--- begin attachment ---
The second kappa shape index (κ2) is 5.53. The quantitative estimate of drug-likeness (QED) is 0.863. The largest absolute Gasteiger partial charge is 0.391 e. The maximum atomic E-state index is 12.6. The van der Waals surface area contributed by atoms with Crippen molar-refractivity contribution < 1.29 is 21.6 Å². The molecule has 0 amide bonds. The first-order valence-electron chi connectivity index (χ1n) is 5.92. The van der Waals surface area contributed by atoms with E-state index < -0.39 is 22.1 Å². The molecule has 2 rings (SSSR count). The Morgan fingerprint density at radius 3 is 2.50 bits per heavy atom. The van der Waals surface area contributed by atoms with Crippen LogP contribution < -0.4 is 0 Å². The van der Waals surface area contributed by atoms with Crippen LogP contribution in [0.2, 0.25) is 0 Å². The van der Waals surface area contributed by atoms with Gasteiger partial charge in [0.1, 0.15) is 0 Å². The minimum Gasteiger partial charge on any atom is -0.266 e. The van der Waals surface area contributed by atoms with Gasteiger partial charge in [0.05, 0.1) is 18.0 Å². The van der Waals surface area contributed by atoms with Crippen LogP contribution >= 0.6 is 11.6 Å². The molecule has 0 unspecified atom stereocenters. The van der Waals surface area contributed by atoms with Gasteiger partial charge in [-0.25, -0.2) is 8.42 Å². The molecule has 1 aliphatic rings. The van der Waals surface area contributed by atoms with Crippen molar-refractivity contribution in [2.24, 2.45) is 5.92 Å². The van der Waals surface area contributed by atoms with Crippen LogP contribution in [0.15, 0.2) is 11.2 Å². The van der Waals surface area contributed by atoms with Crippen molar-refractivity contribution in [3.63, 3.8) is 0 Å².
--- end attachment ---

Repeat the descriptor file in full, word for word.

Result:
The second kappa shape index (κ2) is 5.53. The quantitative estimate of drug-likeness (QED) is 0.863. The largest absolute Gasteiger partial charge is 0.391 e. The maximum atomic E-state index is 12.6. The van der Waals surface area contributed by atoms with Crippen molar-refractivity contribution < 1.29 is 21.6 Å². The molecule has 0 amide bonds. The first-order valence-electron chi connectivity index (χ1n) is 5.92. The van der Waals surface area contributed by atoms with E-state index < -0.39 is 22.1 Å². The molecule has 2 rings (SSSR count). The Morgan fingerprint density at radius 3 is 2.50 bits per heavy atom. The van der Waals surface area contributed by atoms with Crippen LogP contribution < -0.4 is 0 Å². The van der Waals surface area contributed by atoms with Crippen LogP contribution in [0.2, 0.25) is 0 Å². The van der Waals surface area contributed by atoms with Gasteiger partial charge in [0.1, 0.15) is 0 Å². The minimum Gasteiger partial charge on any atom is -0.266 e. The van der Waals surface area contributed by atoms with Gasteiger partial charge in [0.05, 0.1) is 18.0 Å². The van der Waals surface area contributed by atoms with Crippen LogP contribution >= 0.6 is 11.6 Å². The molecule has 0 unspecified atom stereocenters. The van der Waals surface area contributed by atoms with Gasteiger partial charge in [-0.25, -0.2) is 8.42 Å². The molecule has 1 aliphatic rings. The van der Waals surface area contributed by atoms with Crippen molar-refractivity contribution in [2.24, 2.45) is 5.92 Å². The van der Waals surface area contributed by atoms with Crippen LogP contribution in [0.15, 0.2) is 11.2 Å². The van der Waals surface area contributed by atoms with Crippen molar-refractivity contribution in [3.63, 3.8) is 0 Å².